During rescue excavations between 2009 and 2013 carried out at the periphery of the vicus at Kempraten (municipality of Rapperswil-Jona, St. Gallen, Switzerland) a Gallo-Roman sanctuary, dating from the second quarter of the 2nd to the end of the 3rd century AD, was unearthed. The excavation included intense sampling for geoarchaeology and archaeobiology, which prompted the Archaeology Department of Canton St. Gall (KASG) to launch an interdisciplinary project. Four curse tablets attest to the cult of Magna Mater in the sanctuary at Kempraten.
This paper presents the first results of the interdisciplinary study and compares them to the Magna Mater sanctuary at Mainz (Germany), focusing on 1. the layout of the sanctuary, 2. sacrificing, 3. feastings and 4. cursing. The comparison between both sites showed that there was no strict setting of rituals in the cult of Magna Mater, but the importance of cursing and of burnt sacrifices is characteristic for both sites. Summing up: The temple precinct at Kempraten had a specific setting, which showed on one hand local and regional influences, for instance in terms of the temple architecture and the choice of food offerings. On the other hand, distinct differences between the Kempraten sanctuary and local Gallo-Roman sanctuaries can be observed, for instance in relation to cursing, the composition and the importance of the burnt offerings.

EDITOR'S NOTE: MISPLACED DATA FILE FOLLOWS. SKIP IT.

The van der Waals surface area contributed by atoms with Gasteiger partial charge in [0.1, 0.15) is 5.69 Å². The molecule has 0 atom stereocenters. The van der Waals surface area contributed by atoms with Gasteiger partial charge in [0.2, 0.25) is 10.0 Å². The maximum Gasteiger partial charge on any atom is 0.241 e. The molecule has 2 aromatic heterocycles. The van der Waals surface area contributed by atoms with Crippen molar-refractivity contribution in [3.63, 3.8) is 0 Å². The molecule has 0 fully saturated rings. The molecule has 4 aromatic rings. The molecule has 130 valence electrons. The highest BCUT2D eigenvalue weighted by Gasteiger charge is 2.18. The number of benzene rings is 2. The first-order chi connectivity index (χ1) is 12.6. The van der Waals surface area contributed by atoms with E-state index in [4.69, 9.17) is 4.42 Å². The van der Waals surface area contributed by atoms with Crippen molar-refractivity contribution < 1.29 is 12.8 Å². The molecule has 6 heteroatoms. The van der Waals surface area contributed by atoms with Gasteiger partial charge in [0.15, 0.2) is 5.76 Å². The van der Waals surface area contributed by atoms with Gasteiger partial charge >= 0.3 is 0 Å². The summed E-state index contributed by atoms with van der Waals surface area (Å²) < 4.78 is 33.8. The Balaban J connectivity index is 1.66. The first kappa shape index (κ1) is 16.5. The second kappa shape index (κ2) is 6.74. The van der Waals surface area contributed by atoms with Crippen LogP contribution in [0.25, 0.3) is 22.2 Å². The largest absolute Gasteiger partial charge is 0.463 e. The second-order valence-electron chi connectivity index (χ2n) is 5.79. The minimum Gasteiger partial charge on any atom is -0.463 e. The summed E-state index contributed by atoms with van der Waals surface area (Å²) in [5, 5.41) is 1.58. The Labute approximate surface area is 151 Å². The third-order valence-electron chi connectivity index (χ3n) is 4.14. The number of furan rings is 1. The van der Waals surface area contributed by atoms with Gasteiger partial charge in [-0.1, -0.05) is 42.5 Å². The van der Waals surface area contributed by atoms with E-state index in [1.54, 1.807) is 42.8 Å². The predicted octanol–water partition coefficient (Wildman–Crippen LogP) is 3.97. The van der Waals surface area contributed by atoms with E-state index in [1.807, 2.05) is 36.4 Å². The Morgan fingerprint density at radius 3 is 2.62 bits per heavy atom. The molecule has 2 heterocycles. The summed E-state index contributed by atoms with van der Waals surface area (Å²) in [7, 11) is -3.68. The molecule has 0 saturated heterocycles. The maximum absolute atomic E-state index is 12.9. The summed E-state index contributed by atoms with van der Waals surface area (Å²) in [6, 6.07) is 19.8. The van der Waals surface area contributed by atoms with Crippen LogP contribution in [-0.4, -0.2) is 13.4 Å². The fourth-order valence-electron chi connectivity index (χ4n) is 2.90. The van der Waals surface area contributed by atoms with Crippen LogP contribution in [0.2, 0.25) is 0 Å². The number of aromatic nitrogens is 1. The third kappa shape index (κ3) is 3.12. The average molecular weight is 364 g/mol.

Chapter 12 of the 8th-century Parastaseis syntomoi chronikai claims that two brazen hands on spears and a bushel (modion) were set up on an arched doorway near a granary in Constantinople under the emperor Valentinian (364–375) after the hands of a treacherous grain merchant had been cut, in remembrance of this event. However, hands on spears are a well-known type of Roman military signs, while the bushel should be explained as an altar for burnt offerings. Both objects may well have been depicted together on a votive relief which decorated the arch in Constantinople, but this has nothing to do with the grain trade in the city. The relief can have been fixed on the arch only long after Valentinian’s time, for the building to which it belonged must be identified with a 5th-century palace complex known in later times as ta Amastrianou, the “house of the man from Amastris”, of which remains do still survive.